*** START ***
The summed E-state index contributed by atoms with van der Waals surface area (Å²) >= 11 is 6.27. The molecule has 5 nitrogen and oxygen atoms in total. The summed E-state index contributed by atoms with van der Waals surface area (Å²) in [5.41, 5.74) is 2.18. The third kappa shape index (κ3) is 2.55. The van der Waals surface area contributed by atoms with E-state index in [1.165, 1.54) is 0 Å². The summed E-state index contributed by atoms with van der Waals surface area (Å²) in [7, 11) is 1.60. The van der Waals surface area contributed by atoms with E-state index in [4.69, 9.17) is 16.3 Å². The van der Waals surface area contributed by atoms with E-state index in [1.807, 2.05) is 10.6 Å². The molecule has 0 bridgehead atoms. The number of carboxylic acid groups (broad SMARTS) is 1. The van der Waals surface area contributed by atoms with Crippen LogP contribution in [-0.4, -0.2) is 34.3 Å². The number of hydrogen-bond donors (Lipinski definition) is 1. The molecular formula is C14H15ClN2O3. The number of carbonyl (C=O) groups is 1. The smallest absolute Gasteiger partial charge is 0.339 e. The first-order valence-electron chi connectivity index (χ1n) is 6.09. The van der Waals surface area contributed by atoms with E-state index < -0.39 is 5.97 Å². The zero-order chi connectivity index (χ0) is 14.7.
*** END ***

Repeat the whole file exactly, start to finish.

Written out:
The summed E-state index contributed by atoms with van der Waals surface area (Å²) >= 11 is 6.27. The molecule has 5 nitrogen and oxygen atoms in total. The summed E-state index contributed by atoms with van der Waals surface area (Å²) in [5.41, 5.74) is 2.18. The third kappa shape index (κ3) is 2.55. The van der Waals surface area contributed by atoms with E-state index in [1.165, 1.54) is 0 Å². The summed E-state index contributed by atoms with van der Waals surface area (Å²) in [7, 11) is 1.60. The van der Waals surface area contributed by atoms with E-state index in [4.69, 9.17) is 16.3 Å². The van der Waals surface area contributed by atoms with E-state index in [1.807, 2.05) is 10.6 Å². The molecule has 0 bridgehead atoms. The number of carboxylic acid groups (broad SMARTS) is 1. The van der Waals surface area contributed by atoms with Crippen LogP contribution in [-0.4, -0.2) is 34.3 Å². The number of hydrogen-bond donors (Lipinski definition) is 1. The molecular formula is C14H15ClN2O3. The number of carbonyl (C=O) groups is 1. The smallest absolute Gasteiger partial charge is 0.339 e. The first-order valence-electron chi connectivity index (χ1n) is 6.09. The van der Waals surface area contributed by atoms with E-state index < -0.39 is 5.97 Å². The zero-order chi connectivity index (χ0) is 14.7.